The Defense Ministry announced a new effort this week to assist Bedouin veterans, including deeply discounted college education, after over two dozen soldiers said they won’t report to duty over what they described as racism towards their community.
A representative for the 25 reservists said they had not been consulted about the issue and that it did not address many of their grievances.
Deputy Defense Minister Eli Ben-Dahan presented the plan in the Knesset Wednesday on behalf of Defense Minister Avigdor Liberman, who is in the United States on an official visit.
Ben-Dahan said Liberman promised a “wide cover of assistance” for Bedouin soldiers, including additional military preparatory programs.
Last week, the inaugural class graduated from Israel’s first pre-army program for Bedouin Israelis.
“The Israel Defense Forces is working with various organizations, including the Israel Police, the Israel Electric Corporation and others, in order to assists soldiers from the Bedouin community find work, upon their release from the IDF,” Ben-Dahan said.
“In addition, the defense minister ordered that under the ‘From Uniforms to University’ program, under which combat soldiers’ bachelor’s degrees are paid for by the defense establishment, every soldier from the Bedouin population who is released from the army will also get their studies paid for, regardless of where they served,” the deputy defense minister said.
The “From Uniforms to University” program does not actually cover the entire cost of an academic or vocational degree, but provides at least two-thirds of the funding. The rest comes from money they receive upon their release from the army.
It already applied to soldiers coming from special populations, like those who serve in the army without assistance from their families or who require financial help from the military. Bedouin soldiers will now be a part of that group.
These measures were proposed by Likud MK Anat Berko and Labor MK Eyal Ben-Reuven, a former IDF general. Both serve on the Knesset’s Foreign Affairs and Defense Committee.
The expanded benefits for Bedouin soldiers were made in response to a letter penned by 25 reservists from the Bedouin town of Bir al-Maksur, in the Galilee.
Omar Hreeb, one of the signees, said he was surprised to hear that the government was offering new services to the Bedouin community.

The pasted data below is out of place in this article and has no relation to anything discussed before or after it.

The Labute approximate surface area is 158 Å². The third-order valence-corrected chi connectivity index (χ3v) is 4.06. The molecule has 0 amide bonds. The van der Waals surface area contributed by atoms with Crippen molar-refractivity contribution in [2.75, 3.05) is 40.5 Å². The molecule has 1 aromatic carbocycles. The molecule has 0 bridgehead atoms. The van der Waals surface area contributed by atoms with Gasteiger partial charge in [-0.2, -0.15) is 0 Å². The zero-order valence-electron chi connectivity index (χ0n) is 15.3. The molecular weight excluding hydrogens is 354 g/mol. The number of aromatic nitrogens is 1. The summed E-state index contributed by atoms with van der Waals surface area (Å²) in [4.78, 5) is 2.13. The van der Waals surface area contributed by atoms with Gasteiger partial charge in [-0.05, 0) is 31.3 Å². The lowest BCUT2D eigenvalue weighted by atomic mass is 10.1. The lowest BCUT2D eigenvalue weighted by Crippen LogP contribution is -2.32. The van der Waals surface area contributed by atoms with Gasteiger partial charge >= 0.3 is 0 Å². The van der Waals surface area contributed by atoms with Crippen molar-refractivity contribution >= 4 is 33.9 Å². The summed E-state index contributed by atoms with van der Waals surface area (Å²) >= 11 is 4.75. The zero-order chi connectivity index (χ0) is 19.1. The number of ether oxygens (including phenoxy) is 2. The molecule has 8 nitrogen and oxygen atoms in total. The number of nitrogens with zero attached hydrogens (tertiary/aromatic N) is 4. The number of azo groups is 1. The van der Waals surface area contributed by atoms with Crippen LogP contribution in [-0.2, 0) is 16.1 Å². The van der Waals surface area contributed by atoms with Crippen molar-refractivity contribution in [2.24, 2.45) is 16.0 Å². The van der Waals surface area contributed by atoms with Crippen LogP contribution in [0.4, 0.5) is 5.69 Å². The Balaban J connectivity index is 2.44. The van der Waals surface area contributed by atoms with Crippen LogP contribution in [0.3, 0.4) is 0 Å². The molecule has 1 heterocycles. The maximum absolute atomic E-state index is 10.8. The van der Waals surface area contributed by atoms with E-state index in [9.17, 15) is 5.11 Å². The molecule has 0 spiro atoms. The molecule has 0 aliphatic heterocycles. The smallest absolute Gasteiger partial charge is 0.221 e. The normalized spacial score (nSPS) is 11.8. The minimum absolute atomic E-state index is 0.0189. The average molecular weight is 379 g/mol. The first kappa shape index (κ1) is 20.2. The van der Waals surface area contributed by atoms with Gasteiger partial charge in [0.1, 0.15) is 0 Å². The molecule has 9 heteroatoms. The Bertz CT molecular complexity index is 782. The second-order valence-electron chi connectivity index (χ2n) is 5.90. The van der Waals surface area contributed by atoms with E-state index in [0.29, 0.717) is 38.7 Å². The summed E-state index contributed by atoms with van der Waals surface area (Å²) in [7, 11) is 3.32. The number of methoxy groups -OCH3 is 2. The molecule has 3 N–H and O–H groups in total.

“Nobody called us. Nobody reached out to us, not from the Defense Ministry or the Defense Minister’s Office,” Hreeb said on Thursday.
The bulk of their letter dealt with employment discrimination towards the Bedouin community, notably in the field of security and transportation.
“We will not allow the people who sent us to spill our blood to continue spitting in our face. We will not continue fulfilling our duty, if no one is coming through with our rights… We will not report for duty until we feel that the state is treating us as equals among equals and until we are given the right to live our civil lives like every other Israeli citizen,” the reservists wrote.
They claimed that Bedouin Israelis, who served in the IDF and Border Police, have been denied bus driver licenses and gun permits, necessary for work as private security guards, after they were released from their military service.
Hreeb said these issues were not directly addressed by the defense minister’s proposal.
“Education is great, send them to learn. But these are people trained in something, trained to be fighters and to serve the country. And they want to continue to do that, to work in defense, in security,” he said.
The authors of the letter claimed that what they described as discriminatory treatment was the reason the army has seen a drop in enlistment among members of the Bedouin community in recent years. Unlike Jewish, Circassian and Druze Israelis, Bedouin Israelis are not required by law to enlist in the army, though many members of the Bedouin community volunteer.
There are about 250,000 Bedouins in the country, according to Israeli government figures. The IDF could not provide an estimate of the current number of Bedouin soldiers in the military, but unofficial estimates count about 1,500 currently serving members of the community.
Their missive was addressed to both Liberman and Public Security Minister Gilad Erdan, who the reservists accused of making “slanderous” claims about a Bedouin schoolteacher involved in an incident in the village of Umm al-Hiran in January.
During a demolition of the village, Yaqoub Mousa Abu al-Qia’an was shot by police before his car slammed into an officer, Erez Levi. Both men died.
Erdan and other senior officials quickly described the incident as a terror attack and made statements insinuating that Abu al-Qia’an was associated with, or inspired by, the Islamic State group.
However, an upcoming review of the incident by the Justice Ministry’s Police Investigations Department will reportedly contradict those claims, finding that the police shooting may have unwittingly caused Abu al-Qia’an to lose control of his car and hit Levi.
Last month, Erdan appeared to walk back on his initial statements, referring to what happened in Umm al-Hiran as an “incident” as opposed to a “terror attack” and calling Abu al-Qia’an a “citizen” instead of a “terrorist.”
And two days later, he promised to apologize to Abu al-Qia’an’s family “if it turns out that it wasn’t a terror attack.”
These assertions were initially made by police, but were later proven incorrect by video evidence.
On Monday, Agriculture Minister Uri Ariel expressed the first apology by an Israeli official over the incident.
“If there was a mistake in Umm al-Hiran, I apologize deeply,” said Ariel during a visit to the Bedouin city of Rahat. “We will wait for the results of the Police Internal Investigations Department probe, but there are voices attesting to grievous mistakes that were made — I want to pass on my apologies to the family.”